Chromatographic purification remains the most critical step in biopharmaceutical downstream processing. Its purpose is to separate biologic impurities such as host-cell proteins (HCPs), nucleic acids, and oligomers from a target biologic, which must be purified to very high levels (often >99%). Biological separations usually require medium to high salt concentrations and bear inherent risks of microbial contamination in waterbased process streams. Thus they require specifically designed equipment. Depending on process constraints, chromatographic media, and equipment limitations, biochromatographic separations may be run at low to very high velocities (e.g., 75 to >500 cm/h).
Columns are the most critical part of biochromatography systems because they are where the separation takes place. When choosing a column, several points should be taken into account, depending on process constraints and plant design: scale of operation (current and projected), whether it occurs in a dedicated or a multipurpose plant, chromatography media lifetime (frequency of unpacking/repacking operations), the maximum allowed process cycle times, process step(s), type(s) of media, and of course the recovery yield of target product (purity is not negotiable). Evaluation and rating of those parameters will help direct the choice of column technology: design, materials of construction, performance, and the degree of automation and handling. Although disposable chromatography columns may be valuable alternatives to traditional equipment for certain cases, their performance is intrinsically limited, and their utility may be limited by substantially higher external costs compared with reusable columns. We wish to highlight the special features of an industrial biochromatography column designed to meet some of the industry’s challenging needs, such as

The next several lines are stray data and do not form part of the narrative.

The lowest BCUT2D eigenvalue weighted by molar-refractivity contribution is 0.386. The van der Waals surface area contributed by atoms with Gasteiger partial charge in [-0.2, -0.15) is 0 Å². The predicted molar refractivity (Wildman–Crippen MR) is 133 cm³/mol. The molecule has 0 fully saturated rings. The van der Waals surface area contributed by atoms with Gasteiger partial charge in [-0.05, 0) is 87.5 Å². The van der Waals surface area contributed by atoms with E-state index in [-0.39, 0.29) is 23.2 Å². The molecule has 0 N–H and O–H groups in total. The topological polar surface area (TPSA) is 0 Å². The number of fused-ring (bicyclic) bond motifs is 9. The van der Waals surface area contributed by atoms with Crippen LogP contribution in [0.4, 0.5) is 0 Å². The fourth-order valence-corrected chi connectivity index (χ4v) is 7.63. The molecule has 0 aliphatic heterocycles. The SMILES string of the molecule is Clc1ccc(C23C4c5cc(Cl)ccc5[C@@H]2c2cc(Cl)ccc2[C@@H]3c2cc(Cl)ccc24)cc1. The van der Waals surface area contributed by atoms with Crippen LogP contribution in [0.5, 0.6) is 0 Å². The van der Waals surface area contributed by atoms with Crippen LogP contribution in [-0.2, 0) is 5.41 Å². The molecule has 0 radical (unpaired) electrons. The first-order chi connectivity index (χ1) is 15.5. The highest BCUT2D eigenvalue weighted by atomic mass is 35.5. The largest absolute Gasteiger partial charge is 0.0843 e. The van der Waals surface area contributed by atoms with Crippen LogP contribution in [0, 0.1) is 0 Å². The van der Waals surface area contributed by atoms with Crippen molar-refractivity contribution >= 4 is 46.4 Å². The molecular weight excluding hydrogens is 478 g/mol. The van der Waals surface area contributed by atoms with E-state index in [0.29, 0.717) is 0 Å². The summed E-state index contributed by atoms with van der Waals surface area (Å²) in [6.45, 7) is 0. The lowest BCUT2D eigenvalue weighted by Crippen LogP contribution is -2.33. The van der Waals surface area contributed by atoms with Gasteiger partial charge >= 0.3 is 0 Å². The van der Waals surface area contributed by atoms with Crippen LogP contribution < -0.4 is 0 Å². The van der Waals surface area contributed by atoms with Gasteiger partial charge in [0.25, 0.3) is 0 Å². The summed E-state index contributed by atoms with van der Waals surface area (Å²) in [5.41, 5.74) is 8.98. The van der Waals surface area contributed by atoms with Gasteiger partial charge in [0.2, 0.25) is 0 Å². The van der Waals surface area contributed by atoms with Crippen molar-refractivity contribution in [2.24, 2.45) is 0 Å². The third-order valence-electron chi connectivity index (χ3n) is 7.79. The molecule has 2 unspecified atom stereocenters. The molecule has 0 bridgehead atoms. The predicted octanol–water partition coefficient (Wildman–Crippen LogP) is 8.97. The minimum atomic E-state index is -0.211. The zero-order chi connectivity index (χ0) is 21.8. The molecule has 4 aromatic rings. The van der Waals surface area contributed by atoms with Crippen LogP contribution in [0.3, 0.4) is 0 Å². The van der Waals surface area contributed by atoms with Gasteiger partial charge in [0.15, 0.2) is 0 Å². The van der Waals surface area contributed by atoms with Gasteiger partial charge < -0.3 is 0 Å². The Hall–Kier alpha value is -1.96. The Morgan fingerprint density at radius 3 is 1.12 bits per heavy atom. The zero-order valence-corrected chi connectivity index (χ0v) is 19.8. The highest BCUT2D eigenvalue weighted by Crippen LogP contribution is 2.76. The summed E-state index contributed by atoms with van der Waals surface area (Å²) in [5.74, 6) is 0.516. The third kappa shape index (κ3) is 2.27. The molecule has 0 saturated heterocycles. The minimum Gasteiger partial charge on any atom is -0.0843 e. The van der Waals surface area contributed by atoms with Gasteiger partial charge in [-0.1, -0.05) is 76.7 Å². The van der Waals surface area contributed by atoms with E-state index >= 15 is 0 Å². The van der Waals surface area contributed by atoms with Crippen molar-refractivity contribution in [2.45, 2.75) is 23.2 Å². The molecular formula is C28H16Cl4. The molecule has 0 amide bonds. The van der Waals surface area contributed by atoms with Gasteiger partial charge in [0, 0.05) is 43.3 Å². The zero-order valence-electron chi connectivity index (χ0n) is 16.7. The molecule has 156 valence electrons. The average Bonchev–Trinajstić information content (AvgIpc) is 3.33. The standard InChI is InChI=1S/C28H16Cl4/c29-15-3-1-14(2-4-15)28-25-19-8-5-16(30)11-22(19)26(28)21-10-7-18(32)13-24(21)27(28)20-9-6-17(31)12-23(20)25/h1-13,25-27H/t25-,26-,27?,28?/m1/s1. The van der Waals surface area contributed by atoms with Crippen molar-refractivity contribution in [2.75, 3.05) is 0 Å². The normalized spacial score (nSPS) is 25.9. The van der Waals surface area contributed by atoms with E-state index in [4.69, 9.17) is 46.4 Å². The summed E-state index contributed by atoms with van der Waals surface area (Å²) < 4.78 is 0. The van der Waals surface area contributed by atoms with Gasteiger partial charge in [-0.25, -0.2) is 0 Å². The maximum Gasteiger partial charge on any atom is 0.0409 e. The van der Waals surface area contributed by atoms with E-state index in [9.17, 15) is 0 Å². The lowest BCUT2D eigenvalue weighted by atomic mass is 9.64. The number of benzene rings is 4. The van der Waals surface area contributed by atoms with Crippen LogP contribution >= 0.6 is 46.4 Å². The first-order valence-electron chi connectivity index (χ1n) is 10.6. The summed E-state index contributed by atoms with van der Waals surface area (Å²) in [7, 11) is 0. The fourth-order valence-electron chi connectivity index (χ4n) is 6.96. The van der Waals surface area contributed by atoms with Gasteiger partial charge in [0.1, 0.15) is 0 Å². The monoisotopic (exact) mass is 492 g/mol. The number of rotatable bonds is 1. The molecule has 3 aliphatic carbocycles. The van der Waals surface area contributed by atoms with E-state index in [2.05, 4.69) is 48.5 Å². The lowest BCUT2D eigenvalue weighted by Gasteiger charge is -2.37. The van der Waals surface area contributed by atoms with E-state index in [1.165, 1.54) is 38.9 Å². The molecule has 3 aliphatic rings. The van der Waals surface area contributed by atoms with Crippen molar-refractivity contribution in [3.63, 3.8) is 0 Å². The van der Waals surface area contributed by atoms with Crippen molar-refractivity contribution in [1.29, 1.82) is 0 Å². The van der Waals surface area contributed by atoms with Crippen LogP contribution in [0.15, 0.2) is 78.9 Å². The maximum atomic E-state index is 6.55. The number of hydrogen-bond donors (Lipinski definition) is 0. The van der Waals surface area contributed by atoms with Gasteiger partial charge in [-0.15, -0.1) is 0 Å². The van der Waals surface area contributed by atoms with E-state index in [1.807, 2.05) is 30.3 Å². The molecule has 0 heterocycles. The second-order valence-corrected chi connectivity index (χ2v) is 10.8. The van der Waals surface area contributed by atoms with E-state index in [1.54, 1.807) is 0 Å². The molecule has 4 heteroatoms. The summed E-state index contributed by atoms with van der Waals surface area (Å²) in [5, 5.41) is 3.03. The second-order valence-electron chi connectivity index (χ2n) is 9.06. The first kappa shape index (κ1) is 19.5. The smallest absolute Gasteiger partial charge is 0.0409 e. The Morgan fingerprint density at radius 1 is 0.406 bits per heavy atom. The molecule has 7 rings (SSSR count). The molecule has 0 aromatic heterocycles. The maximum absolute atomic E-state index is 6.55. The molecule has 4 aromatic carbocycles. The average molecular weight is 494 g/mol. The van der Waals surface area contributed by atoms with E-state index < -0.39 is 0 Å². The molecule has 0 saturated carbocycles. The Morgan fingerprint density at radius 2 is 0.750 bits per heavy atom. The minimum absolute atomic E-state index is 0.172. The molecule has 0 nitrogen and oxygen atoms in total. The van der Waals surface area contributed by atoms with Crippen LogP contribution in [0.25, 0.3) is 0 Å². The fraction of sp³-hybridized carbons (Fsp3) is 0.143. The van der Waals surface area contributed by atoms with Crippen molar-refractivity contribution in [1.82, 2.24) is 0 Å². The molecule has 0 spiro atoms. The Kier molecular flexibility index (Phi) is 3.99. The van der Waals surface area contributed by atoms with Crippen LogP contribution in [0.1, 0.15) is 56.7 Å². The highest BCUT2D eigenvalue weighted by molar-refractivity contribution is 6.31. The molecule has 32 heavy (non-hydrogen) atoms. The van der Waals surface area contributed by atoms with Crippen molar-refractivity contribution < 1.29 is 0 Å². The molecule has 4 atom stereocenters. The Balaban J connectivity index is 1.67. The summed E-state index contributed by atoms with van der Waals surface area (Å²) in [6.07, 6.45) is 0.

- operations in multipurpose biomanufacturing plants (such as contract manufacturers), which need to reduce operating costs or face production bottlenecks
- requirements to pack large (>1 m I.D.) columns right the first time
- cycle time optimizations for purification requiring frequent packing and unpacking operations
- high efficiencies needed for optimizing the yield of difficult separations during purification and polishing steps (for heparins, coagulation factors, albumin GPC steps, hydroxyapatite steps, and so on).
PRODUCT FOCUS: ALL PROTEIN BIOPHARMACEUTICALS
PROCESS FOCUS: DOWNSTREAM PROCESSING
WHO SHOULD READ: PROCESS DEVELOPMENT AND MANUFACTURING
KEYWORDS: COLUMN PACKING, REPRODUCIBILITY, SCALE-UP
Other than sanitary design and material compatibility, several column design options are available for CGMP production. End users are looking for cost-effective solutions that provide the highest yield and purity with these features: reproducibility, scalability, speed, ease of use, safe handling, versatility and equipment robustness.